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Tuesday, July 8, 2008

Medical questions during job interview doom employer in discrimination case

Doe v. Salvation Army, decided last week by the 6th Circuit, provides employers with a valuable lesson on the dangers of asking the wrong question during a job interview.

Doe (whose proceeded pseudonymously to protect his confidentiality) had a history of paranoid schizophrenia. During a job interview with the Salvation Army, Doe was told of the requirements for the job, including the expected work days. Doe advised that he could not work on Fridays because, "[he] had to see [his] doctor, and . . . pick up [his] medicine." Doe claims that the interviewer asked him in response, "what kind of medication," to which Doe responded "psychotropic medicine." Doe claims the interviewer then ended the meeting and Doe was ultimately rejected for the job.

The Salvation Army argued, and the district court agreed, that Doe was rejected for safety concerns, not for reasons solely based on his disability. The 6th Circuit, however, found there to be a genuine issue of material fact as to whether the decision not to hire Doe was based solely on his disability:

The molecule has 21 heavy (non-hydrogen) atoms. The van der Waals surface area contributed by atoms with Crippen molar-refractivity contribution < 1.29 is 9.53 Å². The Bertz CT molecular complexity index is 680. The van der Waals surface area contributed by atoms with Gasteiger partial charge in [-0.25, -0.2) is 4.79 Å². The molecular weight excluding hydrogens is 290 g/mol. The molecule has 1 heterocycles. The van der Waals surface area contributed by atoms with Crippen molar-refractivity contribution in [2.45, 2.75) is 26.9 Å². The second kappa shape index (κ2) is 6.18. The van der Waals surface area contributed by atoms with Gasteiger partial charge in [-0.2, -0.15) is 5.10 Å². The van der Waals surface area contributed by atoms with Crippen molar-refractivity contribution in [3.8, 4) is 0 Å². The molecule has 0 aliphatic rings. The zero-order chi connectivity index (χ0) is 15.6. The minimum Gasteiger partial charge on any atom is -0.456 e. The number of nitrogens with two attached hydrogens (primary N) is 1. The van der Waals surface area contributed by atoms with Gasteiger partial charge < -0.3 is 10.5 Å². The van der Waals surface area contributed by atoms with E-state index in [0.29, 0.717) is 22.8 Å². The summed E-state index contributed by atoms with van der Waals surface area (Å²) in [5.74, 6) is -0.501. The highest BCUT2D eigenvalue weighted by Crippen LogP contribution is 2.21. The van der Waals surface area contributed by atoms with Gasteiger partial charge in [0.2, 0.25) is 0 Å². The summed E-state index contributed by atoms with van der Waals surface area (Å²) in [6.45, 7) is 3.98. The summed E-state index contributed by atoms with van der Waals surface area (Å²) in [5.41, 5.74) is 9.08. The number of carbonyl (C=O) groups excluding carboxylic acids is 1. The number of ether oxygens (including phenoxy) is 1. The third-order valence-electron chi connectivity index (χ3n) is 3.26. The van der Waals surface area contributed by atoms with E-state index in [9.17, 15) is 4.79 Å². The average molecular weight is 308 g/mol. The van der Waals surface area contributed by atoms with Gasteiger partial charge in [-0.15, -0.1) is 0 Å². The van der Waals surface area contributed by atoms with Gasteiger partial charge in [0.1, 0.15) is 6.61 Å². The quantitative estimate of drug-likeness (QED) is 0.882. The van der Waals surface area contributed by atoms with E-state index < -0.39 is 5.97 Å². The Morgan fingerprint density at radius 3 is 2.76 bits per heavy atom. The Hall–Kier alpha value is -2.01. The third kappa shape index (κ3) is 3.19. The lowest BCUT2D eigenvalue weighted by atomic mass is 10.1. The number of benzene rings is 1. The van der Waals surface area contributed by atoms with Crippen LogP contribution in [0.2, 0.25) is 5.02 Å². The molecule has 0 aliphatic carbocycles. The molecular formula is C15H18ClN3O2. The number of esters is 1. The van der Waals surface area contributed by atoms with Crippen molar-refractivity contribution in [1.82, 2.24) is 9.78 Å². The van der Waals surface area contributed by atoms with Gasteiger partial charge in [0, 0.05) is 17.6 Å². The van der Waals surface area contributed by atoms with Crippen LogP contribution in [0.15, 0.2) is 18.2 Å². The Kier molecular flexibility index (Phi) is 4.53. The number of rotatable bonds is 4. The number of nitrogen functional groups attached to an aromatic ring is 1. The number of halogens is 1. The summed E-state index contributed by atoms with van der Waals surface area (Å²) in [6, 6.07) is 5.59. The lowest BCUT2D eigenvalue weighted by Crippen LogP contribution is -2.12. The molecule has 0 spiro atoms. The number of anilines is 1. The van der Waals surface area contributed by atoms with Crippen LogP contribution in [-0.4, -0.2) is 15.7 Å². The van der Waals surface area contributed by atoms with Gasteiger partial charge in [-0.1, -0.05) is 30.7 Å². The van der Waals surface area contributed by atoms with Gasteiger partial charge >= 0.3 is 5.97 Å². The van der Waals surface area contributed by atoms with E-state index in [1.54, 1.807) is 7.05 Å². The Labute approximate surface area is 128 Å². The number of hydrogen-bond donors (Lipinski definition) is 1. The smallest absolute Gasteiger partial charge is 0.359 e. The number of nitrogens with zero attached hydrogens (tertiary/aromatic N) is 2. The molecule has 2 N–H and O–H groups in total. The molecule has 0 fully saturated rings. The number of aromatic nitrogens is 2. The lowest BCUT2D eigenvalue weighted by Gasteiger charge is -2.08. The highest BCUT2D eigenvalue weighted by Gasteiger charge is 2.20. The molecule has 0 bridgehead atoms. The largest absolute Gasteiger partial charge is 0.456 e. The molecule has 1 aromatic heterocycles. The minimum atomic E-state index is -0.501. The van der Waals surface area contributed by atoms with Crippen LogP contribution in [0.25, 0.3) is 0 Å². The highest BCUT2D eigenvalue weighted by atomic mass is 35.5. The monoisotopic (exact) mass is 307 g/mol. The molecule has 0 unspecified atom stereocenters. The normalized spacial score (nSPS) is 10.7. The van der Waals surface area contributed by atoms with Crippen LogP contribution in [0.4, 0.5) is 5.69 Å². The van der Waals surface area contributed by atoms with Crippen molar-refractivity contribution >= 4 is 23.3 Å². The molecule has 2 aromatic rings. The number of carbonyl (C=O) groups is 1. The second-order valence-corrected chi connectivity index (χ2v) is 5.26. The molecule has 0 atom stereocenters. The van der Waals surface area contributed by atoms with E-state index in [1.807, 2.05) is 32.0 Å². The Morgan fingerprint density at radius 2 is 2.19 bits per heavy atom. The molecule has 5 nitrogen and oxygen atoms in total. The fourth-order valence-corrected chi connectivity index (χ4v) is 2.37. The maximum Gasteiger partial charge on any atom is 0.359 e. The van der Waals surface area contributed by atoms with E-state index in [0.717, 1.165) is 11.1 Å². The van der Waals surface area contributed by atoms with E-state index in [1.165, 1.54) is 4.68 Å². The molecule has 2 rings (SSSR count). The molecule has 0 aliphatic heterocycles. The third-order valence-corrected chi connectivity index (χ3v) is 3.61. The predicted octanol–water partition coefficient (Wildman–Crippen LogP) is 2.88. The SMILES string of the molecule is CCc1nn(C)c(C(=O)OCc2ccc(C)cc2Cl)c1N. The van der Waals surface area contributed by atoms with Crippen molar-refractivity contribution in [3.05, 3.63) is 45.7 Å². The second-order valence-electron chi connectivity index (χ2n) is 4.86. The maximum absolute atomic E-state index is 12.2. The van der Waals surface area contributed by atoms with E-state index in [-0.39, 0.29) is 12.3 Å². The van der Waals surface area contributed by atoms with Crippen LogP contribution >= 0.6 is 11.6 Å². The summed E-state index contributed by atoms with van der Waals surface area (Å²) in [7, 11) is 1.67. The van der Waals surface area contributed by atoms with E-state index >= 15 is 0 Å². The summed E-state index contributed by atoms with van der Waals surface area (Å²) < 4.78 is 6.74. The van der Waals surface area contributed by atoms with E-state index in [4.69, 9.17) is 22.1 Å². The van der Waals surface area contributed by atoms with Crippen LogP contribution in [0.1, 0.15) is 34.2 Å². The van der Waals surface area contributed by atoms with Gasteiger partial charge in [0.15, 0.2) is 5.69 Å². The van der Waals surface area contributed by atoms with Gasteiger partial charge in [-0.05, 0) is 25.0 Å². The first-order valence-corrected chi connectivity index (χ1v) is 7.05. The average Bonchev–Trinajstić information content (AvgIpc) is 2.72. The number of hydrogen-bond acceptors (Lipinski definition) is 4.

It was immediately after Doe revealed his specific medications that Snider abruptly ended the interview. Snider testified that he ended the interview stating, "I did not say flat out no," but rather, "I'll have to check [the insurance] out." As we now know, he did not do so.

An employer may not base a hiring decision on a perceived notion that the applicant’s disability renders him incapable to perform the job. The district court stated that "[c]ourts have unanimously held that an individual with a disability 'cannot perform the essential functions of a job if his handicap poses a significant risk to those around him.'" But in May 2005, Snider ended Doe's interview not because he concluded that Doe's employment as a driver would pose a risk to others, but because Snider "wasn't going to take a chance" on Doe.

The Salvation Army got in trouble because it sought the wrong information in the wrong way. The employer provided legitimate information - the required work hours - an essential function of the job. Unprompted, Doe then voluntarily disclosed medical information. At that point, the interviewer should have simply confirmed that Doe could not meet that particular essential requirement and moved on to a different topic. At that point the company could have rejected Doe based on his inability to work the required hours, a decision that would not have been tainted by the inappropriate follow-up question, "What kind of medicine?"

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